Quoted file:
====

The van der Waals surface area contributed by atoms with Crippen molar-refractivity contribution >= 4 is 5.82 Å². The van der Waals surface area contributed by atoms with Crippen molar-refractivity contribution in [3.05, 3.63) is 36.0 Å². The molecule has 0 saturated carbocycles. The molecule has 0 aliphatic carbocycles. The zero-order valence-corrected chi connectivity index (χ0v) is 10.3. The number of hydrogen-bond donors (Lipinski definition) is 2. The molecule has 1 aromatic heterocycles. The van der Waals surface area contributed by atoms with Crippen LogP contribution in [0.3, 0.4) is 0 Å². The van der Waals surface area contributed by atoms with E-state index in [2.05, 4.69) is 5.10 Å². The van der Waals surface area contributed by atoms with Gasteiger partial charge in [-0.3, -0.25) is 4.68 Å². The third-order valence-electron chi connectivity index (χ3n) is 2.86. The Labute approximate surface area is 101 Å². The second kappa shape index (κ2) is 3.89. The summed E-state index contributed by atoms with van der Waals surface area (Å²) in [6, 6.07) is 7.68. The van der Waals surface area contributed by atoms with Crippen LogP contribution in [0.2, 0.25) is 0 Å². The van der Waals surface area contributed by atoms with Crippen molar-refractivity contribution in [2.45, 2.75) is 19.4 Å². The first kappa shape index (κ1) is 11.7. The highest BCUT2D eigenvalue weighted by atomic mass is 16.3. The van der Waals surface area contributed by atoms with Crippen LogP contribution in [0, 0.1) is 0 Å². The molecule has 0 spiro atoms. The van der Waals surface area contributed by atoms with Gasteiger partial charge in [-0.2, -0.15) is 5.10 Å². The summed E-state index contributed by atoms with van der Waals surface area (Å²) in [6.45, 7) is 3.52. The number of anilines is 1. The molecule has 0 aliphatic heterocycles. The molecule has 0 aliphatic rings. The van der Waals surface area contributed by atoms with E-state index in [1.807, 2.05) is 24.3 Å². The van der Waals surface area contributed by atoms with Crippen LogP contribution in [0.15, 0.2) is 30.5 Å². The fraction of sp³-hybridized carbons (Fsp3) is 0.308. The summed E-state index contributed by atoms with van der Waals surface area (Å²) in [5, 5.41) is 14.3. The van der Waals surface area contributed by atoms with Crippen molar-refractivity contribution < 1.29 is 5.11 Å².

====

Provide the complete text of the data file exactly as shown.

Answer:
The van der Waals surface area contributed by atoms with Crippen molar-refractivity contribution >= 4 is 5.82 Å². The van der Waals surface area contributed by atoms with Crippen molar-refractivity contribution in [3.05, 3.63) is 36.0 Å². The molecule has 0 saturated carbocycles. The molecule has 0 aliphatic carbocycles. The zero-order valence-corrected chi connectivity index (χ0v) is 10.3. The number of hydrogen-bond donors (Lipinski definition) is 2. The molecule has 1 aromatic heterocycles. The van der Waals surface area contributed by atoms with Crippen LogP contribution in [0.3, 0.4) is 0 Å². The van der Waals surface area contributed by atoms with E-state index in [2.05, 4.69) is 5.10 Å². The van der Waals surface area contributed by atoms with Gasteiger partial charge in [-0.3, -0.25) is 4.68 Å². The third-order valence-electron chi connectivity index (χ3n) is 2.86. The Labute approximate surface area is 101 Å². The second kappa shape index (κ2) is 3.89. The summed E-state index contributed by atoms with van der Waals surface area (Å²) in [6, 6.07) is 7.68. The van der Waals surface area contributed by atoms with Crippen LogP contribution in [0.2, 0.25) is 0 Å². The van der Waals surface area contributed by atoms with Crippen molar-refractivity contribution in [2.45, 2.75) is 19.4 Å². The first kappa shape index (κ1) is 11.7. The highest BCUT2D eigenvalue weighted by atomic mass is 16.3. The van der Waals surface area contributed by atoms with Crippen LogP contribution in [0, 0.1) is 0 Å². The molecule has 0 spiro atoms. The van der Waals surface area contributed by atoms with Gasteiger partial charge in [-0.2, -0.15) is 5.10 Å². The summed E-state index contributed by atoms with van der Waals surface area (Å²) in [6.45, 7) is 3.52. The number of anilines is 1. The molecule has 0 aliphatic heterocycles. The molecule has 0 aliphatic rings. The van der Waals surface area contributed by atoms with E-state index in [1.807, 2.05) is 24.3 Å². The van der Waals surface area contributed by atoms with Crippen LogP contribution in [0.15, 0.2) is 30.5 Å². The fraction of sp³-hybridized carbons (Fsp3) is 0.308. The summed E-state index contributed by atoms with van der Waals surface area (Å²) in [5, 5.41) is 14.3. The van der Waals surface area contributed by atoms with Crippen molar-refractivity contribution < 1.29 is 5.11 Å².